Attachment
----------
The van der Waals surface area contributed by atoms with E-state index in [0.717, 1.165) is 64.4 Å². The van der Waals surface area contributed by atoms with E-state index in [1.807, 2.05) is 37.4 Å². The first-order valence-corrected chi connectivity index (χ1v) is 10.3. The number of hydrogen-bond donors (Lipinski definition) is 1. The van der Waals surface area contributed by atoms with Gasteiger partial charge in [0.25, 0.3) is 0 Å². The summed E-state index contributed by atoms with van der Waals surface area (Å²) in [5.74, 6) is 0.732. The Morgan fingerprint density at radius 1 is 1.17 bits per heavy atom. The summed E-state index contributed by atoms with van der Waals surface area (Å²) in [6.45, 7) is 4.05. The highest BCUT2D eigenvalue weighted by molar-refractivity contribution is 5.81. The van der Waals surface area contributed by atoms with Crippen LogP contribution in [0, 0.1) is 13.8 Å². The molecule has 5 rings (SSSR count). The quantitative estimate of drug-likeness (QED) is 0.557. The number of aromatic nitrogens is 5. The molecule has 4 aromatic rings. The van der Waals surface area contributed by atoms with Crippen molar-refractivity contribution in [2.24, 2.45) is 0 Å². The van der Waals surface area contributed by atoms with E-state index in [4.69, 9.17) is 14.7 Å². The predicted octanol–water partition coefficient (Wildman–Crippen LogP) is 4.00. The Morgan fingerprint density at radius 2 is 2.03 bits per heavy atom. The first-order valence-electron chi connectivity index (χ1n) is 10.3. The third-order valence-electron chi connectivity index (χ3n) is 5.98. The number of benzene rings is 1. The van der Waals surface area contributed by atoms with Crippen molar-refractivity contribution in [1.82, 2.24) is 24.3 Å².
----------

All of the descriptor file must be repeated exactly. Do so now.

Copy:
The van der Waals surface area contributed by atoms with E-state index in [0.717, 1.165) is 64.4 Å². The van der Waals surface area contributed by atoms with E-state index in [1.807, 2.05) is 37.4 Å². The first-order valence-corrected chi connectivity index (χ1v) is 10.3. The number of hydrogen-bond donors (Lipinski definition) is 1. The van der Waals surface area contributed by atoms with Gasteiger partial charge in [0.25, 0.3) is 0 Å². The summed E-state index contributed by atoms with van der Waals surface area (Å²) in [5.74, 6) is 0.732. The Morgan fingerprint density at radius 1 is 1.17 bits per heavy atom. The summed E-state index contributed by atoms with van der Waals surface area (Å²) in [6.45, 7) is 4.05. The highest BCUT2D eigenvalue weighted by molar-refractivity contribution is 5.81. The van der Waals surface area contributed by atoms with Crippen LogP contribution in [0, 0.1) is 13.8 Å². The molecule has 5 rings (SSSR count). The quantitative estimate of drug-likeness (QED) is 0.557. The number of aromatic nitrogens is 5. The molecule has 4 aromatic rings. The van der Waals surface area contributed by atoms with Crippen molar-refractivity contribution in [2.24, 2.45) is 0 Å². The van der Waals surface area contributed by atoms with E-state index in [4.69, 9.17) is 14.7 Å². The predicted octanol–water partition coefficient (Wildman–Crippen LogP) is 4.00. The Morgan fingerprint density at radius 2 is 2.03 bits per heavy atom. The first-order valence-electron chi connectivity index (χ1n) is 10.3. The third-order valence-electron chi connectivity index (χ3n) is 5.98. The number of benzene rings is 1. The van der Waals surface area contributed by atoms with Crippen molar-refractivity contribution in [1.82, 2.24) is 24.3 Å².